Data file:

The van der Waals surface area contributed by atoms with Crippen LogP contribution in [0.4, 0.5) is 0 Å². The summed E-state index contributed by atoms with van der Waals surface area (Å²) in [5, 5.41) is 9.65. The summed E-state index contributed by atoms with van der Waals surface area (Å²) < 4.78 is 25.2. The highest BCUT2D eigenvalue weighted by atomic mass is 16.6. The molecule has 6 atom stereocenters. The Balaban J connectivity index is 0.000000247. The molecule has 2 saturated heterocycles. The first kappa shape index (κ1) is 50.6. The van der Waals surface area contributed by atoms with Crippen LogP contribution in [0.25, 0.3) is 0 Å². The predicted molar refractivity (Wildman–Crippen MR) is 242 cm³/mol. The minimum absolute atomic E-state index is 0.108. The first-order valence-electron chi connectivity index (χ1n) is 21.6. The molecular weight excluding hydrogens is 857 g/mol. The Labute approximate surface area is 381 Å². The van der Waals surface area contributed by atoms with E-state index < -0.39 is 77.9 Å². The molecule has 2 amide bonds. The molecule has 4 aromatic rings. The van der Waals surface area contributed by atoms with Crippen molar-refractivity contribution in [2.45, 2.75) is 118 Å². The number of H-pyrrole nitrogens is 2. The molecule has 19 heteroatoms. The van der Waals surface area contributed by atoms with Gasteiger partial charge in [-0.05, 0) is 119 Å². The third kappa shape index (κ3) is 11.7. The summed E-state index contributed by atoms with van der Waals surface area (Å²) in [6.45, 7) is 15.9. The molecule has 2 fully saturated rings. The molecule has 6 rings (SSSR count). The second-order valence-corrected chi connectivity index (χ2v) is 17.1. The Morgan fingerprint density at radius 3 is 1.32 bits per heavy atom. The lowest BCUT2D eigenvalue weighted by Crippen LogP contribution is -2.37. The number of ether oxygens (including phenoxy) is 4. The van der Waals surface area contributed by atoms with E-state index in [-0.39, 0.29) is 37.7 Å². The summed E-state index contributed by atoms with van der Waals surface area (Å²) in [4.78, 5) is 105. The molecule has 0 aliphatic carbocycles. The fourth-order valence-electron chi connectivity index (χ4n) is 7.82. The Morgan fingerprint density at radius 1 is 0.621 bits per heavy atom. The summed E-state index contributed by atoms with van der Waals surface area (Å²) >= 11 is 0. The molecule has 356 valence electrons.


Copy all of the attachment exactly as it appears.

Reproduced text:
The van der Waals surface area contributed by atoms with Crippen LogP contribution in [0.4, 0.5) is 0 Å². The summed E-state index contributed by atoms with van der Waals surface area (Å²) in [5, 5.41) is 9.65. The summed E-state index contributed by atoms with van der Waals surface area (Å²) < 4.78 is 25.2. The highest BCUT2D eigenvalue weighted by atomic mass is 16.6. The molecule has 6 atom stereocenters. The Balaban J connectivity index is 0.000000247. The molecule has 2 saturated heterocycles. The first kappa shape index (κ1) is 50.6. The van der Waals surface area contributed by atoms with Crippen LogP contribution in [0.25, 0.3) is 0 Å². The predicted molar refractivity (Wildman–Crippen MR) is 242 cm³/mol. The minimum absolute atomic E-state index is 0.108. The first-order valence-electron chi connectivity index (χ1n) is 21.6. The molecular weight excluding hydrogens is 857 g/mol. The Labute approximate surface area is 381 Å². The van der Waals surface area contributed by atoms with E-state index < -0.39 is 77.9 Å². The molecule has 2 amide bonds. The molecule has 4 aromatic rings. The van der Waals surface area contributed by atoms with Crippen molar-refractivity contribution in [2.45, 2.75) is 118 Å². The number of H-pyrrole nitrogens is 2. The molecule has 19 heteroatoms. The van der Waals surface area contributed by atoms with Gasteiger partial charge in [-0.05, 0) is 119 Å². The third kappa shape index (κ3) is 11.7. The summed E-state index contributed by atoms with van der Waals surface area (Å²) in [6.45, 7) is 15.9. The molecule has 2 fully saturated rings. The molecule has 6 rings (SSSR count). The second-order valence-corrected chi connectivity index (χ2v) is 17.1. The Morgan fingerprint density at radius 3 is 1.32 bits per heavy atom. The lowest BCUT2D eigenvalue weighted by Crippen LogP contribution is -2.37. The number of ether oxygens (including phenoxy) is 4. The van der Waals surface area contributed by atoms with E-state index in [-0.39, 0.29) is 37.7 Å². The summed E-state index contributed by atoms with van der Waals surface area (Å²) in [4.78, 5) is 105. The molecule has 0 aliphatic carbocycles. The fourth-order valence-electron chi connectivity index (χ4n) is 7.82. The Morgan fingerprint density at radius 1 is 0.621 bits per heavy atom. The summed E-state index contributed by atoms with van der Waals surface area (Å²) >= 11 is 0. The molecule has 356 valence electrons.